The History Team

Calling Lake History Committee

Wilf Brooks

History committee co-chair, project lead

A property owner in Calling Lake since 1973, Wilf has worked on a variety of history projects in Edmonton and beyond. He was a force behind numerous start-ups in the community, including the Calling Lake Trail Association, outdoor and other educational projects, search and rescue teambuilding and previous history gathering. His lifetime of community engagement during a career as co-owner of United Cycle include erecting a linear museum at his firm’s flagship store in Edmonton, Alberta, Canada and playing a central role in founding Sport Central, an equipment bank for kids. Connected through marriage to a homestead family along the nearby Athabasca River, he is passionate about bringing the past to life and determined to make Calling Lake history accessible and available in ways it never has been before.

Phone: 780-289-8615

Kathy Stubbs

History committee co-chair, archiving lead

Raised in northern BC’s Peace River Block, Kathy’s heart is “in the North.” After time as an adult on the BC north coast and in Yukon, she came to Alberta in 1969, living and working in the High Level and Edmonton areas. Her family owns Delta Helicopters, which serves the North. She became involved in the Calling Lake community immediately after buying a property here in 1998. A board member with the Calling Lake Cottage Association for two decades and a founding member of the Calling Lake Community Society, she brought the Alberta Recreation and Parks Association ACE (Active Creative Engaged) Communities process to Calling Lake as a way of inspiring grassroots involvement in creating places, spaces, connections and a culture that promote wellbeing. An amazing ambassador for the history project, her enthusiasm is bringing numerous people aboard to share their history and/or to volunteer.

Phone: 780-719-9949

Professional support

Cheryl Mahaffy

Planning, research, writing, editing, resource curation

A freelance writer with a Masters in journalism, Cheryl has proven her ability to bring history to life on numerous heritage teams. Related initiatives include Women Building Alberta, a website that shines a light on Alberta’s earliest women architects; Field Law at 100, the history of a firm closely intertwined with Alberta’s history; It’s Amazing, the history of Edmonton’s sport equipment bank for kids in need; and heritage signs and scripts for Strathcona County.

Cheryl came to know Calling Lake while writing about its work as an ACE community and helping to edit the resulting strategic plan. She met Wilf Brooks while writing the history of Sport Central and recognized his consummate ability to make things happen by drawing the right people together with a clear goal in mind. For the Calling Lake history project, she is commissioned part-time to conduct research, write most of the text, edit materials written by others and gather/curate the cache of shared documents. She will also be working with designers and others to make materials available online, on site and within Calling Lake.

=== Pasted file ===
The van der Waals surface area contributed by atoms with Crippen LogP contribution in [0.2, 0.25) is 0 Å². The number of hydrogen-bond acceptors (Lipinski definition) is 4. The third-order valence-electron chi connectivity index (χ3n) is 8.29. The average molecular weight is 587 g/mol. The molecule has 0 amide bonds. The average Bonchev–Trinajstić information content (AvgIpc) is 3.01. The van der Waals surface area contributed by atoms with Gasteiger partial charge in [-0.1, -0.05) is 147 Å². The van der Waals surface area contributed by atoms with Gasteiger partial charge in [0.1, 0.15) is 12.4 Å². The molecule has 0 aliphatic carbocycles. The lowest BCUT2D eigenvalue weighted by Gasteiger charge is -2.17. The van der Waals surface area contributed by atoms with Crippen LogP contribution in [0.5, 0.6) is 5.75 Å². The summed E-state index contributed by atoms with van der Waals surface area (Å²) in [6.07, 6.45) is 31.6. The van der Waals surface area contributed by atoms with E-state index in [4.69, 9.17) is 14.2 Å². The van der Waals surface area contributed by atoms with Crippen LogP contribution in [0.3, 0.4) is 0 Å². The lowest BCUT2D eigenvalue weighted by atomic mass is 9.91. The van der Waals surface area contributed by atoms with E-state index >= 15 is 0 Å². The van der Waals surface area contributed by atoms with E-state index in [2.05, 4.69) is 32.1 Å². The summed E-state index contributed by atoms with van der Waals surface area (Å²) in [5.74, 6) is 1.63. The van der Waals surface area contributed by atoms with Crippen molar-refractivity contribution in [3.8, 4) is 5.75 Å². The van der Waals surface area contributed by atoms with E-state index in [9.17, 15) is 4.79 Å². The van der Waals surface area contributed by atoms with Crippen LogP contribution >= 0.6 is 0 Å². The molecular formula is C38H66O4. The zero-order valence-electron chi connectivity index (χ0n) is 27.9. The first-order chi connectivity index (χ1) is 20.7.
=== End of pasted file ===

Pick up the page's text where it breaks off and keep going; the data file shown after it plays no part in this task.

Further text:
Mika Yeo

Website and Multimedia design

After completing the Bachelor of Design program at the University of Alberta, Mika developed a strong passion for design. Participating in collaborative projects across various faculties and groups at the University of Alberta, she focuses on improving the accessibility of ideas, stories, and concepts. Her approach involves a user-centered perspective to ensure the result aligns with the project’s goals and user needs.

Mika’s introduction to the Calling Lake came through Cheryl, with whom she had collaborated on a prior project. Her interest was immediately piqued due to her passion for creating designs that have the power to amplify the stories of individuals, their environments, and their histories. She aspires to channel this passion into the Calling Lake Project, aiming to contribute to the enhancement of these stories. She is engaged in the design of diverse print and digital materials, which encompass projects like the development of the Calling Lake Website.

Website: Mikaela Yeo Design

Community support

The Calling Lake Community Society executive is actively involved, both as funder and on the frontlines. For example: Jennifer Schacher, who staffs the local post office, manages the Spirit newsletter and is taking a  lead on our social media; Angela Lightning, who directs the MD Opportunity’s Recreation and Culture department, provides crucial liaison with the municipality;  Roger Smolnicky, CLCS president, supports this work out of lived understanding of how culture and heritage can enrich communities.